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Policing Urban Burglary

NCJ Number
Jerry Ratcliffe
Date Published
August 2001
6 pages
This document provides an analysis of burglary patterns in Australia and discusses a burglary reduction operation conducted by the police.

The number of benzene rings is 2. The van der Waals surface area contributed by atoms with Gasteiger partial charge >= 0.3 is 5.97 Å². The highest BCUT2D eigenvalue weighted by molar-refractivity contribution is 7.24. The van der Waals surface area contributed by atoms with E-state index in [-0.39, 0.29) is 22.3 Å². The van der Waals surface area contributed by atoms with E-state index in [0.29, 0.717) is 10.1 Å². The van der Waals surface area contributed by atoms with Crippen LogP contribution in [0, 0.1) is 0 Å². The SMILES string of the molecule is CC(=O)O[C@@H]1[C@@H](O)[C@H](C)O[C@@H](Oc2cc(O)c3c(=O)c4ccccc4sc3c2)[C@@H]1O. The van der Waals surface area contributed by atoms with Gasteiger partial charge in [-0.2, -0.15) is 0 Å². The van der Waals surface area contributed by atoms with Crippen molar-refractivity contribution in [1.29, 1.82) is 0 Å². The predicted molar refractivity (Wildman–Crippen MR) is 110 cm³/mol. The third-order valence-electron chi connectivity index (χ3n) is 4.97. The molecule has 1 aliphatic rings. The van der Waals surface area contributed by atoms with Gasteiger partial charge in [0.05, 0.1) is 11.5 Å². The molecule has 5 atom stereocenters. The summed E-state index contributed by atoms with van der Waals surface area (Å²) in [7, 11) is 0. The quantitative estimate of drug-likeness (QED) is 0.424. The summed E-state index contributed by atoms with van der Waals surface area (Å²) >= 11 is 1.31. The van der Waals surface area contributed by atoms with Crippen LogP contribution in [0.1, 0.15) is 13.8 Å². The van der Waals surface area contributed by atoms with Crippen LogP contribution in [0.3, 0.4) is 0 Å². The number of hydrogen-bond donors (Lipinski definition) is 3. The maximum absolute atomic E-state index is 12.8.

The annual financial and economic costs of burglary to Australia have been estimated in excess of $1,000 million, not counting the impact on victims or increased security measures in the community. Rates of residential burglary in the Australian Capital Territory (ACT) were the third highest for a State or Territory in Australia for 2000. There was an increase of 75 percent since 1997. For the years 1999 and 2000, over 70 percent of burglaries were classified as occurring at residential dwellings, over 9 percent at shops, and over 20 percent at premises such as churches, sports clubs, schools, and other educational establishments. Thirty percent of burglaries therefore occurred at non-residential locations. The highest probability for residential burglaries was between 8:00 a.m. and about 6:00 p.m. Residential burglaries were lower over the weekend. Non-residential burglary increased over the weekend and overnight when many commercial premises, schools, and colleges were unattended. In response to the high levels of burglary in Canberra, ACT police began Operation Anchorage at the end of February 2001. The program was a dedicated burglary reduction initiative with 4 teams of about 10 to 12 investigators. In addition to the deployment of investigative teams, a number of other strategies were incorporated into Operation Anchorage, including use of traffic police for stops and random breath tests in high burglary areas, and increased opposition to bail for persistent offenders. At the start of Operation Anchorage there was a drop in the number of recorded burglaries within the ACT. It is reasonable to conclude that police were having an impact on criminal behavior. However, the limitations of available resources to support a protracted operation have become evident over time. 1 note, 20 references